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The Statehouse News Bureau provides educational, comprehensive coverage of legislation, elections, issues and other activities surrounding the Statehouse to Ohio's public radio and television stations.

DeWine Will Veto House Bill To Limit Business Shutdowns

The Ohio House overwhelmingly approved the bill on "essential" businesses in the first day of lame duck session. [Karen Kasler / Statehouse News Bureau]
The Ohio House met in the first day of lame duck session to consider the bill on "essential" businesses.

Republicans and Democrats in the Ohio House overwhelmingly approved a bill that seeks to limit Gov. Mike DeWine’s authority to shut down businesses statewide in a future health order.

But Dewine is pushing back.

The bill would allow businesses to stay open if they’re following safety protocols, and would declare that they're "essential" no matter the size. It aims to stop a statewide shutdown like the one at the start of the pandemic in March, which was designed to keep people at home and not interacting with others with certain exceptions, to stop the spread of the coronavirus.

On the House floor, Rep. Jon Cross (R-Kenton) took on the criticism that the bill was being rushed through on the first round of voting in the lame duck session, noting the bill was introduced in May.  

“We have had nine months. How much longer do we need to figure this out? Ohio is done waiting,” Cross said.

But Rep. Kristin Boggs (D-Columbus) fired back that the pandemic is constantly changing, and she wanted time to again confer with constituents after nearly a month of record COVID-19 cases and hospitalizations.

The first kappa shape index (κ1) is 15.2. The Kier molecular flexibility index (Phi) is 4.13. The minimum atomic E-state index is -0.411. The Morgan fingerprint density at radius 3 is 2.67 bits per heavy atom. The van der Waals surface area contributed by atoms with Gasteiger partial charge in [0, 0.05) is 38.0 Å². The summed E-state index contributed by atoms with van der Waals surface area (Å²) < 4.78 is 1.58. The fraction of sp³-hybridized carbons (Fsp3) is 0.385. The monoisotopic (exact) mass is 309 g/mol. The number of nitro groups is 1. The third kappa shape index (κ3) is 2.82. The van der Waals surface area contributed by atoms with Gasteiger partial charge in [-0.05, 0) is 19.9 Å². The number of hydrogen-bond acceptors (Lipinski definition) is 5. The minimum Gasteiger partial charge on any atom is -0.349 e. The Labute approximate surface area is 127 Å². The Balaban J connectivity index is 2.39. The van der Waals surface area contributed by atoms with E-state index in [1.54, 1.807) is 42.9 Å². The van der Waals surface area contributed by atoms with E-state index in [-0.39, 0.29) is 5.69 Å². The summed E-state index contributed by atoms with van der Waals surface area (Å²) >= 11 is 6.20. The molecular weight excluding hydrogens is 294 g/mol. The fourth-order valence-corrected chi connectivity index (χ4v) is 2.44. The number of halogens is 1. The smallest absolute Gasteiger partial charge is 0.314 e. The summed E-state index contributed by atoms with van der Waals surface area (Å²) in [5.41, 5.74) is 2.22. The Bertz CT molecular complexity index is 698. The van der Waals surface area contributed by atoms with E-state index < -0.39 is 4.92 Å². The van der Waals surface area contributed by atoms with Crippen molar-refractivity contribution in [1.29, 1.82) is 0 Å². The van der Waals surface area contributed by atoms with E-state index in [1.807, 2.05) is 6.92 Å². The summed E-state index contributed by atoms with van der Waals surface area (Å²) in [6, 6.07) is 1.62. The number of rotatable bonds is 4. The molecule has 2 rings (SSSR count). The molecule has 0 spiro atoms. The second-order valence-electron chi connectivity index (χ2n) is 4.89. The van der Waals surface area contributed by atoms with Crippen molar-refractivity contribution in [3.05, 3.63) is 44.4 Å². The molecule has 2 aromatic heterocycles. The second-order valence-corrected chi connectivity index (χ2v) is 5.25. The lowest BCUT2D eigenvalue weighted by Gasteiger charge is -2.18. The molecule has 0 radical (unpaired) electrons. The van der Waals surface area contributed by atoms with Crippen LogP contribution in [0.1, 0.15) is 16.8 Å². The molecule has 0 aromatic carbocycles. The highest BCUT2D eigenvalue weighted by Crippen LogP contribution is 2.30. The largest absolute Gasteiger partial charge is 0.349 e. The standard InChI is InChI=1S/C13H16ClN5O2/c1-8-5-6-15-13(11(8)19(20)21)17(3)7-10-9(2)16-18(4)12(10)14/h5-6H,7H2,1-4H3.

“And I would have appreciated the opportunity to give them that breathing room,” Boggs said.

Though there was some spirited debate, a provision to pass the bill as emergency legislation failed, but the measure was ultimately approved on the floor, 75-11. 

Soon after, DeWine was holding his fifth press conference of the day as he toured Ohio cities to talk about his 10 p.m. to 5 a.m. COVID-19 curfew. He said he’d veto the bill, calling it “horribly misguided”. 

“This is a direct attack on public health. It’s a direct attack on the safety of the people of the state of Ohio. It’s very sad. It’s very, very sad,” said DeWine.

The bill passed in the House with more than a veto-proof majority; it takes 60 votes to override a veto in the House and 20 in the Senate, where the bill heads next.

State lawmakers have introduced several bills to limit powers for DeWine and the Ohio Health Director, including a bill to cancel the COVID-19 state of emergencyand another that would  require lawmakers to vote to extend healh orders after 14 days.

DeWine has said he would veto any bill that limits his power on health orders, and he already  vetoed one that would lower penalties for violating health orders. He signed one that bans any state shutdown of houses of worship — which hasn't happened in Ohio. That measure also prohibits canceling an election.

In March, polling places were closed just hours before they were set to open for primary voting, but the vote was extended to April 28 so the election was never "canceled."

Copyright 2020 The Statehouse News Bureau. To see more, visit The Statehouse News Bureau.